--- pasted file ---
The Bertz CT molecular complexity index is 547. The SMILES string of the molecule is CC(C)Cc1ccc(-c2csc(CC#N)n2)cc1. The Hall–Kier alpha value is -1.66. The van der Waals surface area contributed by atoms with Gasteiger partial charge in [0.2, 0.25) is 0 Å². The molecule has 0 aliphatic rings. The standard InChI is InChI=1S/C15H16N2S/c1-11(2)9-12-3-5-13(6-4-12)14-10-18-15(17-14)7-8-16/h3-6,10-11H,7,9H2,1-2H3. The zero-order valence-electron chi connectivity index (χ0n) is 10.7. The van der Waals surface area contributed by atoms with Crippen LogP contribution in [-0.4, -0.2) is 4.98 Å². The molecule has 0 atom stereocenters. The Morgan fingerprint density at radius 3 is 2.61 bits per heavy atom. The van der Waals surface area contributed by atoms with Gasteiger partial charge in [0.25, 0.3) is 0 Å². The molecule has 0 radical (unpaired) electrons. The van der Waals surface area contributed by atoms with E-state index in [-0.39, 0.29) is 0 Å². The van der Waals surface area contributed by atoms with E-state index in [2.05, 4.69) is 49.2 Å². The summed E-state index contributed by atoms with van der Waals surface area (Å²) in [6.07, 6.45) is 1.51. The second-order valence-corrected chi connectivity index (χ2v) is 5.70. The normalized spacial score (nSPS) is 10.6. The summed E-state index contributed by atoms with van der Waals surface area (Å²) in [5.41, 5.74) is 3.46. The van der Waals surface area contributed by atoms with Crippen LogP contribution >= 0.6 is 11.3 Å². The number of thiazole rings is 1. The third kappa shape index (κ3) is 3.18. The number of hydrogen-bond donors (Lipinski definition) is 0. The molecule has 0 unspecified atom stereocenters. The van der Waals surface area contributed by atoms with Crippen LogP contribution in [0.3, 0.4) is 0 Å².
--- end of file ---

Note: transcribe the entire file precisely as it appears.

The Bertz CT molecular complexity index is 547. The SMILES string of the molecule is CC(C)Cc1ccc(-c2csc(CC#N)n2)cc1. The Hall–Kier alpha value is -1.66. The van der Waals surface area contributed by atoms with Gasteiger partial charge in [0.2, 0.25) is 0 Å². The molecule has 0 aliphatic rings. The standard InChI is InChI=1S/C15H16N2S/c1-11(2)9-12-3-5-13(6-4-12)14-10-18-15(17-14)7-8-16/h3-6,10-11H,7,9H2,1-2H3. The zero-order valence-electron chi connectivity index (χ0n) is 10.7. The van der Waals surface area contributed by atoms with Crippen LogP contribution in [-0.4, -0.2) is 4.98 Å². The molecule has 0 atom stereocenters. The Morgan fingerprint density at radius 3 is 2.61 bits per heavy atom. The van der Waals surface area contributed by atoms with Gasteiger partial charge in [0.25, 0.3) is 0 Å². The molecule has 0 radical (unpaired) electrons. The van der Waals surface area contributed by atoms with E-state index in [-0.39, 0.29) is 0 Å². The van der Waals surface area contributed by atoms with E-state index in [2.05, 4.69) is 49.2 Å². The summed E-state index contributed by atoms with van der Waals surface area (Å²) in [6.07, 6.45) is 1.51. The second-order valence-corrected chi connectivity index (χ2v) is 5.70. The normalized spacial score (nSPS) is 10.6. The summed E-state index contributed by atoms with van der Waals surface area (Å²) in [5.41, 5.74) is 3.46. The van der Waals surface area contributed by atoms with Crippen LogP contribution >= 0.6 is 11.3 Å². The number of thiazole rings is 1. The third kappa shape index (κ3) is 3.18. The number of hydrogen-bond donors (Lipinski definition) is 0. The molecule has 0 unspecified atom stereocenters. The van der Waals surface area contributed by atoms with Crippen LogP contribution in [0.3, 0.4) is 0 Å².